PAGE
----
INCC has been building and installing pied flycatcher nest boxes in the Amman Valley throughout a number of different woodlands. This is as part of INCC’s commitment to recognising the Amman Valley as a Landscape of Importance for Nature Conservation (LINC).
The pied flycatcher (Ficedula hypoleuca) is an iconic Welsh bird no larger than a siskin (Spinus spinus), weighing between 10g-15g. They are summer migrants to our shores and make an incredible journey all the way from West Africa to breed in our mature oak woodlands.
Pied flycatchers arrive in the Amman Valley toward the end of April and begin to establish territories and find a mate. They often nest in natural holes in trees but readily take to nest boxes. Once paired the birds make their cup shaped nest of honeysuckle bark and moss and lay between 5-9 pale blue eggs. By the end of summer, the pied flycatchers will have reared their young and ready to make their return journey back to West Africa.
Despite their iconic status, the population of pied flycatcher in the UK has declined by over 50% since 1995 (Baillie et al. 2014). They are now on the Red List of the UK Birds of Conservation Concern (Eaton et al. 2015).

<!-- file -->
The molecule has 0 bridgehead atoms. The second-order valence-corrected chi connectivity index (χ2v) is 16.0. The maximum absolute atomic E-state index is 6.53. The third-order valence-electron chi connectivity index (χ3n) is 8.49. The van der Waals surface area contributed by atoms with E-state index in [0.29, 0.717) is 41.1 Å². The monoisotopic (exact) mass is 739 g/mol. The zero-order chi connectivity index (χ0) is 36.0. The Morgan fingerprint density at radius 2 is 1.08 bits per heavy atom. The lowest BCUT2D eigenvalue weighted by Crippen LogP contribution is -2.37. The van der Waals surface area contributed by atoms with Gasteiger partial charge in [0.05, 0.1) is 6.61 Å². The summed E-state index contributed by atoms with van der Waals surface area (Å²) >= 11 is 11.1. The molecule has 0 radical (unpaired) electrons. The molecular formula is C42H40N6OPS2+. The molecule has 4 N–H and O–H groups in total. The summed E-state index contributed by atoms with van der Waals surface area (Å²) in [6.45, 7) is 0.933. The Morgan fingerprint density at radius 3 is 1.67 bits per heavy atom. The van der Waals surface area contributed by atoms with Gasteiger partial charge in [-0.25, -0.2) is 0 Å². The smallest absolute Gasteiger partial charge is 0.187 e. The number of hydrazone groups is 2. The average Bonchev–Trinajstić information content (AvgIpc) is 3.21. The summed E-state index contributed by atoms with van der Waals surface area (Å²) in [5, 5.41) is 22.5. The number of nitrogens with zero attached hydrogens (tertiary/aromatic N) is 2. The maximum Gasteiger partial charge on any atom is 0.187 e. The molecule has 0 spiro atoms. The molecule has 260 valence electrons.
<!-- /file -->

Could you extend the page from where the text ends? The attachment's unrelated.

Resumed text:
The decline is not yet fully understood and may be due to a number of integrated factors including habitat loss, migration and climate change. Climate change causes a mismatch in peak food abundance with chick fledging (BTO 2019). This means that pied flycatchers are often too late to make the most of high numbers of insect prey needed to raise their chicks.
With support from the Brecon Beacons National Park, local landowners and volunteers, INCC has been able to install a total of 145 nest boxes. The purpose built nest boxes were installed in five different woodlands throughout the Amman Valley in spring 2019.
Prior to the project, no biological records for pied flycatcher existed for the Amman Valley. Monitoring at two of the five woodlands within the valley in 2019 revealed a total of seven occupied nest boxes.
INCC will continue to monitor the nest boxes and pied flycatcher population over the coming years. This is because of the ongoing commitment from local landowners and volunteers from the community.
It is hoped that the project can continue to grow over time and expand to new woodlands in the valley. Monitoring and research will hopefully contribute to the national conservation knowledge for the species.